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 Getting Started with Drizzle

Drizzle is a collection of front-end libraries that make writing dapp front-ends easier and more predictable. The core of Drizzle is based on a Redux store, so you have access to the spectacular development tools around Redux. We take care of synchronizing your contract data, transaction data and more. Things stay fast because you declare what to keep in sync.

  • Fully reactive contract data, including state, events and transactions.
  • Declarative, so you're not wasting valuable cycles on unneeded data.
  • Maintains access to underlying functionality. Web3 and your contract's methods are still there, untouched.

 Installation

Install Drizzle via npm:

npm install --save drizzle

Using React?: The easiest way to get started with Drizzle is to use our official drizzle-react package and (optionally) its companion drizzle-react-components.

 Initialization

Note: Since Drizzle uses web3 1.0 and web sockets, be sure your development environment can support these. As a development blockchain, you'll need ganache-cli v6.1.0+, geth or parity.

  1. Import the provider.

    import { Drizzle, generateStore } from 'drizzle'
    
  2. Create an options object and pass in the desired contract artifacts for Drizzle to instantiate. Other options are available, see the Options section below.

    // Import contracts
    import SimpleStorage from './../build/contracts/SimpleStorage.json'
    import TutorialToken from './../build/contracts/TutorialToken.json'
    
    const options = {
      contracts: [
        SimpleStorage
      ]
    }
    
    const drizzleStore = generateStore(this.props.options)
    const drizzle = new Drizzle(this.props.options, drizzleStore)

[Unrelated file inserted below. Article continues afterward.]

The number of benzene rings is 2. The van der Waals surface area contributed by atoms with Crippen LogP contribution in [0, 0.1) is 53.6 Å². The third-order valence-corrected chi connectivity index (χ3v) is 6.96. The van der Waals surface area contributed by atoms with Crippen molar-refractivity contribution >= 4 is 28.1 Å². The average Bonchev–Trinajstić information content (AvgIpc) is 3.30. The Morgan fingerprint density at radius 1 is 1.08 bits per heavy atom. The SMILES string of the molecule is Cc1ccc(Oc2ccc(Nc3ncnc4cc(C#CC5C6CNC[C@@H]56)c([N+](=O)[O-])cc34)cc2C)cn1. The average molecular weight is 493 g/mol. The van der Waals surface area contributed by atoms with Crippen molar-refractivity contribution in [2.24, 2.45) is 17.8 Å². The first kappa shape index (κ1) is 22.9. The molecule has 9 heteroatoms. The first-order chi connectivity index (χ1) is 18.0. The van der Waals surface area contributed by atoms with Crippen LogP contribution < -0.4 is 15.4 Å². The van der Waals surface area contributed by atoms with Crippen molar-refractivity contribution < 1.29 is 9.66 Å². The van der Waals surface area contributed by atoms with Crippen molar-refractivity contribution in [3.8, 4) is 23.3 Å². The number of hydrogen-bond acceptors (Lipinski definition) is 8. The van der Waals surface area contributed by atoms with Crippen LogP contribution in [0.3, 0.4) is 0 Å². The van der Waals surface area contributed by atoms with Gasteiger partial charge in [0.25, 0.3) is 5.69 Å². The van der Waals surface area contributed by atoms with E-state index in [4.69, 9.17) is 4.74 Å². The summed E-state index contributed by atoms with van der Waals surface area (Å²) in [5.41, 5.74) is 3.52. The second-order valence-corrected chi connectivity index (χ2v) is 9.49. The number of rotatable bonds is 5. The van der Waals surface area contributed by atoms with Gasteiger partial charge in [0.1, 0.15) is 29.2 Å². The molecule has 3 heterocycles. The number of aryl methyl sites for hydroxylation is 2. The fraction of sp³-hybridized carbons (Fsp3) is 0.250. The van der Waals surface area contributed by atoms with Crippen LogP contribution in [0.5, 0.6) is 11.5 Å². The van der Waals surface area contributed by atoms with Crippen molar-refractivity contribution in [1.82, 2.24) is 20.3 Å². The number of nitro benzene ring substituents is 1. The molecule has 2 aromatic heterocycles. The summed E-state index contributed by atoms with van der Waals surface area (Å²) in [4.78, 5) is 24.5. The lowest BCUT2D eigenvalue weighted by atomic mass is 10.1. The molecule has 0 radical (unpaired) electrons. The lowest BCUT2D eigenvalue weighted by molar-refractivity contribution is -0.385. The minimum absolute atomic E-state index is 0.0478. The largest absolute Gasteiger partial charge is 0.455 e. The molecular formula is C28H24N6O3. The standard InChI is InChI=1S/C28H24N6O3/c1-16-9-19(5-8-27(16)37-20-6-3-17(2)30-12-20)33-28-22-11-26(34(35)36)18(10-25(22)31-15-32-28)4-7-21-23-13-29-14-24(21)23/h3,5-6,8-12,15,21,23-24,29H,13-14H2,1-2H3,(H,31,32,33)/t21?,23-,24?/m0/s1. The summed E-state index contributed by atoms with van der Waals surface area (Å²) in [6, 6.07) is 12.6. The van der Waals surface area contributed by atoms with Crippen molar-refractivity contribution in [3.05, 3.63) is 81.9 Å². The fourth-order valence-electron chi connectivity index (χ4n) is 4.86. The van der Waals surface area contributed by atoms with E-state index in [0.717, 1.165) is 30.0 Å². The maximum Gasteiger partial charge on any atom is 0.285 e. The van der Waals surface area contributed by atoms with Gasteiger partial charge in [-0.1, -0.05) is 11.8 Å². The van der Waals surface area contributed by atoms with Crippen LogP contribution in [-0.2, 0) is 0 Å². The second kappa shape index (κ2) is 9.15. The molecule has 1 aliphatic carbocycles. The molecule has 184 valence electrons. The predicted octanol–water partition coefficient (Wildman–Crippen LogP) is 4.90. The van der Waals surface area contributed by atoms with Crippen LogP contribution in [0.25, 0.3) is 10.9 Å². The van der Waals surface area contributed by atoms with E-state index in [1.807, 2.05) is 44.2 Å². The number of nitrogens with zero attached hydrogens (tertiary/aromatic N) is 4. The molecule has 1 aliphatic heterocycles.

Note: The above assumes you have no existing redux store and generates a new one. To use your existing redux store, see Using an Existing Redux Store.

 Contract Interaction

Drizzle provides helpful methods on top of the default web3.Contract methods to keep your calls and transactions in sync with the store.

 cacheCall()

Gets contract data. Calling the cacheCall() function on a contract will execute the desired call and return a corresponding key so the data can be retrieved from the store. When a new block is received, Drizzle will refresh the store automatically _if_ any transactions in the block touched our contract. For more information on how this works, see How Data Stays Fresh.

Note: We have to check that Drizzle is initialized before fetching data. A simple if statement such as below is fine for displaying a few pieces of data, but a better approach for larger dapps is to use a loading component. We've already built one for you in our drizzle-react-components library as well.

// Assuming we're observing the store for changes.
var state = drizzle.store.getState()

// If Drizzle is initialized (and therefore web3, accounts and contracts), continue.
if (state.drizzleStatus.initialized) {
    // Declare this call to be cached and synchronized. We'll receive the store key for recall.
    const dataKey = drizzle.contracts.SimpleStorage.methods.storedData.cacheCall()

    // Use the dataKey to display data from the store.
    return state.contracts.SimpleStorage.methods.storedData[dataKey].value
}

// If Drizzle isn't initialized, display some loading indication.
return 'Loading...'

The contract instance has all of its standard web3 properties and methods. For example, you could still call as normal if you don't want something in the store:

drizzle.contracts.SimpleStorage.methods.storedData().call()

 cacheSend()

Sends a contract transaction. Calling the cacheSend() function on a contract will send the desired transaction and return a corresponding transaction hash so the status can be retrieved from the store. The last argument can optionally be an options object with the typical from, gas and gasPrice keys. Drizzle will update the transaction's state in the store (pending, success, error) and store the transaction receipt. For more information on how this works, see How Data Stays Fresh.

Note: We have to check that Drizzle is initialized before fetching data. A simple if statement such as below is fine for displaying a few pieces of data, but a better approach for larger dapps is to use a loading component. We've already built one for you in our drizzle-react-components library as well.